How activism pushes companies to be political
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Have you ever wondered why some companies seem more politically engaged than others? When activists shine a spotlight on an industry for alleged links to social or environmental exploitation, most companies seek to remain in the shadows, fearful of unwanted publicity. But there are often one or two that respond proactively, working with activists to hammer out a solution.Take the global fashion industry, whose largest brands have been linked to garments produced in “sweatshops”, or jewellery made with “blood diamonds” and “dirty gold”. Sportswear giant Nike eventually responded positively to accusers who associated its products with worker exploitation, albeit with mixed results. As a central focus of the campaign, perhaps Nike’s response – to attempt to improve working practices abroad – was somewhat foreseeable. But many of its competitors, who were also targeted, lagged well behind. Likewise, there were varied responses from jewellery retailers to the issue of “dirty gold”, when the metal is mined in unethical and environmentally damaging conditions. Tiffany & Co. is probably the best example of leadership. The company was involved in the movement in the late 1990s to eradicate blood diamonds from global supply chains, and subsequently worked to ensure that the gold it uses is responsibly sourced (even before the campaign to tackle dirty gold was launched in 2004). Compare this to the slow and sometimes belligerent response from many of Tiffany’s competitors, who faced similar reputational risk. After a sluggish start, other major jewellery companies eventually followed Tiffany’s lead – and the mining industry has begun to take notice. The leadership of firms like Tiffany proved to be an important catalyst – and demonstrated how they got in front of activism. In my book, Dirty Gold: How Activism Transformed the Jewelry Industry, I set out to explore why some companies lead the industry response to activists, the different ways they do so, and the impacts of their leadership.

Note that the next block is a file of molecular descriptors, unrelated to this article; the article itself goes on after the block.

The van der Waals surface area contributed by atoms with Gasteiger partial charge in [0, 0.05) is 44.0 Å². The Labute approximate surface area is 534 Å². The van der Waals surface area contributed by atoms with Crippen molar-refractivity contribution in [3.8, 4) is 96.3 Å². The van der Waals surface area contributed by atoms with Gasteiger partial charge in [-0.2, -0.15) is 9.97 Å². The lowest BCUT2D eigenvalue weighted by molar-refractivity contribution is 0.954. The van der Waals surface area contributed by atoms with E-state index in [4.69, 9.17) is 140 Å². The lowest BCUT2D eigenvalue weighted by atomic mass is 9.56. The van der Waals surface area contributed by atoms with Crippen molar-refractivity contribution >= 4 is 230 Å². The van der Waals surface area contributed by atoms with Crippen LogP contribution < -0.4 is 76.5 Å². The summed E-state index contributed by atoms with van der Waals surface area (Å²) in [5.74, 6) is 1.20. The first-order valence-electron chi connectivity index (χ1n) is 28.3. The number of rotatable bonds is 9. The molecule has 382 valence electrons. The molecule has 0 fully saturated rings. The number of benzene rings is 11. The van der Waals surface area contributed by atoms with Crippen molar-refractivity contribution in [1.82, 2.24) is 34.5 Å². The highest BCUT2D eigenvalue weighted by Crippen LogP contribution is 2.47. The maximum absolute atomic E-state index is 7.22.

Expanding political opportunitiesManagers cannot simply spend their firm’s resources on political issues – they are constrained by market forces and a fiduciary responsibility to shareholders. They need a business case to back such expenditure. When activists target these companies, they offer just such a business case. Corporate executives do not always need to respond, as activists are rarely powerful enough to force companies to do their bidding. But activists can at least create an opportunity for these executives to act politically. So why do some companies lead while others simply follow (or do nothing at all)? By studying the responses of gold jewellery retailers to the No Dirty Gold campaign, I found that a history of interaction with activists (even on different issues) best explains why some firms come to lead the private sector’s response. When campaigns demand that a company change its practices, corporate executives tend to weigh up the costs and benefits of complying. They may estimate the risk they face to their brand image against the benefits of mitigating this risk and improving this image. Costs include shifting and monitoring their supply chains. Benefits may include accessing new markets and enhancing the marketability of their brand. The ways in which they engage with activists will also be influenced by the corporate culture of the company. Is it a company that engages with political issues? A company that prides itself on its attitude to sustainability?
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